WATER under the bridge it isn't.
The indictment of the right-hand man to the most powerful vice president in modern history isn't a stain on the Bush Administration that can fade away with aggressive diversion.
All the wishful thinking at the White House won't make the ramifications of the federal indictment against Lewis "Scooter" Libby diminish with time.
It's just too big. This scandal can't be brushed off as the fault of a few bad apples of no consequence, like the public relations nightmare at Abu Ghraib. No, the fact that Vice President Dick Cheney's chief of staff is accused of lying throughout a federal investigation, and under oath before a grand jury, and obstructing justice will be much trickier for the administration to sidestep.
This indictment goes straight to the top of the Bush White House and right to the heart of how far it went to make a case for invading Iraq.
The extent to which politics was allowed to shape pre-war intelligence findings about Iraq has never been fully examined. It should be forthwith.
Where there's smoke billowing over Mr. Libby and close presidential adviser Karl Rove, it's a safe bet there's fire burning a path to their bosses' door. It was they, after all, who set an agenda for ousting Saddam Hussein almost as soon as they arrived on Pennsylvania Avenue.
Dick Cheney was a leading protagonist for the U.S. invasion of Iraq. Along with neocon soulmate, Mr. Libby, he made a point of personally visiting CIA headquarters in Langley numerous times to convey an unmistakable message of the political stakes involved.
The White House needed to know that the intelligence being gathered and interpreted would ultimately support the President's contention that Iraq possessed weapons of mass destruction.
Mr. Bush's primary justification for sending thousands of young Americans into harm's way couldn't be undermined by disputable facts.
Even so there were plenty in the intelligence community who doubted the veracity of doomsday tales generated by Iraqi exiles citing banned weapons systems. Some of the sources, like Ahmad Chalabi, came with obviously tainted credentials.
But if former CIA director George Tenet was to deliver on his "slam dunk" assurances about Saddam and his secret but certain stash of WMDs, any inside skepticism would have to be minimized.
Yet somehow, skeptic and former ambassador Joseph Wilson managed to have his say in an angry New York Times article where he accused the administration of twisting intelligence reports to steer the nation into war.
Apparently, when the vice president learned that the ambassador was enlightening reporters about key discrepancies between CIA evidence and the administration's portrayal of Iraq as an imminent threat to global security, Mr. Cheney decided to play the "gotcha" card.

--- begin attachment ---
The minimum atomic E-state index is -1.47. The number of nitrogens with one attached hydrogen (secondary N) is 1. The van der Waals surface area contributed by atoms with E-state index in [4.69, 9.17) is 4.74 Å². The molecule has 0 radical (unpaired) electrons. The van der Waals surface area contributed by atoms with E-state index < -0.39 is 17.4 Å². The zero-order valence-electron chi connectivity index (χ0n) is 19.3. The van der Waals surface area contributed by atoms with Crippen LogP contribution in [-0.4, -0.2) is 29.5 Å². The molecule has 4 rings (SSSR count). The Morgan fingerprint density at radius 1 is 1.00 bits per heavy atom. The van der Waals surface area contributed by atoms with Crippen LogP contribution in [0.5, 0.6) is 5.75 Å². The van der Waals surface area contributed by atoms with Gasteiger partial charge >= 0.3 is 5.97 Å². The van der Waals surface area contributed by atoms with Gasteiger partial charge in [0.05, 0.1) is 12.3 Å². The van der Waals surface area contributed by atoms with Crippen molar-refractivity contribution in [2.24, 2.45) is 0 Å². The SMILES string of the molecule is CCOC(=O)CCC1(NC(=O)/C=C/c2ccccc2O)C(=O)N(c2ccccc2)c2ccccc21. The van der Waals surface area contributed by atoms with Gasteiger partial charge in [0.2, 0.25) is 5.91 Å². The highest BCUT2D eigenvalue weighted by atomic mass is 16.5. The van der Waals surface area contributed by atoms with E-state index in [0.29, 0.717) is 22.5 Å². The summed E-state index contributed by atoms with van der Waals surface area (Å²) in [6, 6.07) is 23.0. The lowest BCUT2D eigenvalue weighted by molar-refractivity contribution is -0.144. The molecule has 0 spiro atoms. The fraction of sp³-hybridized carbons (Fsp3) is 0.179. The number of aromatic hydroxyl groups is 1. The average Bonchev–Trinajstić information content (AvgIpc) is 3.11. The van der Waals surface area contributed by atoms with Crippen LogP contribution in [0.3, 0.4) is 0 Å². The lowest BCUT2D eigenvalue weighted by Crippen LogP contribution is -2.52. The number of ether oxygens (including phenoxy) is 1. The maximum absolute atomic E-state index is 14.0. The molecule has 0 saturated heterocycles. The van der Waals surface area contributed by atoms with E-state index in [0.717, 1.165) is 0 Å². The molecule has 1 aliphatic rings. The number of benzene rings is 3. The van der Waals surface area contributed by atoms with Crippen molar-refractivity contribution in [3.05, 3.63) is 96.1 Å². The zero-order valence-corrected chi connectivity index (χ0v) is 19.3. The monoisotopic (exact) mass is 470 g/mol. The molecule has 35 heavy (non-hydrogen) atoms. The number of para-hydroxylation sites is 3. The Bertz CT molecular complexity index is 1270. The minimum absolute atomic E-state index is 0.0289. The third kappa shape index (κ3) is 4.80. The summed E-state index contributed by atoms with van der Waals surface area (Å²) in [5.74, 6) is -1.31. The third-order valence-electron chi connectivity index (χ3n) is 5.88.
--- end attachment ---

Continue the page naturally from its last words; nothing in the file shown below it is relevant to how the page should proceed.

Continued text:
He let it slip to Scooter that Mr. Wilson's wife was, in fact, a CIA officer, casting the ambassador's criticism in a whole new light. Mr. Libby's own notes reportedly indicate the veep got his information on Valerie Plame from then-CIA chief Tenet.
But the vice president's main man wasn't about to spill the beans on his boss. He told the grand jury he learned Mrs. Wilson's classified identity from journalists, in a seeming attempt to deflect attention from Mr. Cheney before the 2004 presidential election.
The alleged cover-up was foolproof until tiny fissures in the official version of how the Plame case evolved grew under the burden of proof and then cracked wide open.
Now there is the spectacle of Dick Cheney's go-to-guy facing the real possibility of time behind bars if prosecutors can prove he deliberately impeded a federal investigation with lies to protect the greater political good of neocons like himself. Whether the federal inquiry into the Plame scandal can establish criminal intent to expose a covert CIA agent in a retaliatory move against a Bush Administration critic is unknown.
But what is clear from the Libby indictment is that it's all about the run-up to the war against Iraq. And no tactical detour like stoking a battle royale in the Senate over a troublesome Supreme Court nominee, or drawing attention to a fearful flu pandemic, will ever make it business as usual again in the Bush White House.
The man who once said "Americans are tired of investigations and scandal" and promised to "restore honor and dignity to the White House," is now distracted by a serious scandal that could put the war itself on trial and, through cross-examination, expose the facade that has passed for truth.
The charge of costly deception at the highest levels of government can't be put aside like yesterday's torrent under the bridge.